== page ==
—Roberta Reiss, ProLiteracy America Certified Trainer & Lead Symposium Faciltator

“As a presenting trainer this year, I’m excited about the materials we will be using.  The Multiple Intelligences theory of “How am I Smart?” will be sure to stimulate discussion.  It will be fun to try some lesson plans and discover our MI.  The information contained in The Art of Teaching Speaking is so useful for those tutors trying to help ESOL learners speak English that is relevant to their goals and situations.  Encouraging our learners to speak can be difficult at times, so getting ideas and resources for stimulating conversation will be invaluable.

Some tutors may be asking why we are focusing a section on Writing, but we’ll find out why it is essential to teach writing as well as reading, and get useful tools for doing so.”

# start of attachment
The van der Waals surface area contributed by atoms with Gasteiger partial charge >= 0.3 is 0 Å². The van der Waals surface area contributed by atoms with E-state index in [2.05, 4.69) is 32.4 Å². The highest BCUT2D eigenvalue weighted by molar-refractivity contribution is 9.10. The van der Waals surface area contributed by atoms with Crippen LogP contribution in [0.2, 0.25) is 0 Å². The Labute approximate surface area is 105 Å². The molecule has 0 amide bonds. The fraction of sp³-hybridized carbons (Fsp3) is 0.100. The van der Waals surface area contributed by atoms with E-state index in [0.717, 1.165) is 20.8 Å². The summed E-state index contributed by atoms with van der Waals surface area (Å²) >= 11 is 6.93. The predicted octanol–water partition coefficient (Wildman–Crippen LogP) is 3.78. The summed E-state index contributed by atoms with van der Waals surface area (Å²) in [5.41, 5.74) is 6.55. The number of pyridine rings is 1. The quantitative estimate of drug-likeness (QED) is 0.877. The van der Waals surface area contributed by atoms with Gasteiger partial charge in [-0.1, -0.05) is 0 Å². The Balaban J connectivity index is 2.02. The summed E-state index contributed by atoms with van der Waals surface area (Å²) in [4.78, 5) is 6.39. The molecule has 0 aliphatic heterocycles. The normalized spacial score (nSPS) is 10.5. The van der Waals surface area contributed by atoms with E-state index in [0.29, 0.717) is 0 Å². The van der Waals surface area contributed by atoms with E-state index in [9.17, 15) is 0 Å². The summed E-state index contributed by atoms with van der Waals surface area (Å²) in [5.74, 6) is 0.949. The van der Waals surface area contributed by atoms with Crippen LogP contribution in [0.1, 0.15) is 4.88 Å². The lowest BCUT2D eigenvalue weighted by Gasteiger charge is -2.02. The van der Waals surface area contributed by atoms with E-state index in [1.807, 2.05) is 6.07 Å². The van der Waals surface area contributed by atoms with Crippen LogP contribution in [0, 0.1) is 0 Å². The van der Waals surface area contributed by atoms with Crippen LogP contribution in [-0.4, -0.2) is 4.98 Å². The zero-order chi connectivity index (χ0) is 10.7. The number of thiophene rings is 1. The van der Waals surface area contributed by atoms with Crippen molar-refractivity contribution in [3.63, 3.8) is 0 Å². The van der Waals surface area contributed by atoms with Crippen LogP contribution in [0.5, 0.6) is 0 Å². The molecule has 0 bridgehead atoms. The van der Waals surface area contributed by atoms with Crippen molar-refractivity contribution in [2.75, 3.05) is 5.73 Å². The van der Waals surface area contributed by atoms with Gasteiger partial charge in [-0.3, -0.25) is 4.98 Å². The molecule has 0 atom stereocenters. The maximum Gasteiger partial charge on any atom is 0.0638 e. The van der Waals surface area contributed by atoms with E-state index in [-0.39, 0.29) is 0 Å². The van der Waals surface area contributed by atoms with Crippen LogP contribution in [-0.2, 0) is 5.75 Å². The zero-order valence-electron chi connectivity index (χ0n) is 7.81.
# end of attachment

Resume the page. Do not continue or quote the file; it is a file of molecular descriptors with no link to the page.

–Olive Burkard, ProLiteracy America Certified Trainer, presenting in Ocala and Orlando

Training dates and locations:

  1. 10 a.m. – 5 p.m., Jan. 8, Frances T. Bourne Jacaranda Library, Venice, FLTHIS TRAINING IS FULL
  2. 1-5 p.m., Jan. 15, Leon County Public Library, Tallahassee, FL
  3. 10 a.m. – 5 p.m., Jan. 27, Rasmussen College- Ocala Campus, Ocala, FL
  4. 10 a.m. – 5 p.m., Jan. 31, Adult Literacy League of Central Florida, Orlando, FL

Each training will be led by a ProLiteracy America Certified Trainer and is free to attend, but registration is required as seating is limited. 

Please contact Yari Payne at FLC with any questions – (407) 246-7110 ext. 203 or payney@floridaliteracy.org.

These trainings are collaborative learning events brought to you by the Florida Adult Literacy Resource Center, a program of the Florida Literacy Coalition.  These workshops are made possible through the support of the Florida Department of Education, Division of Career and Adult Education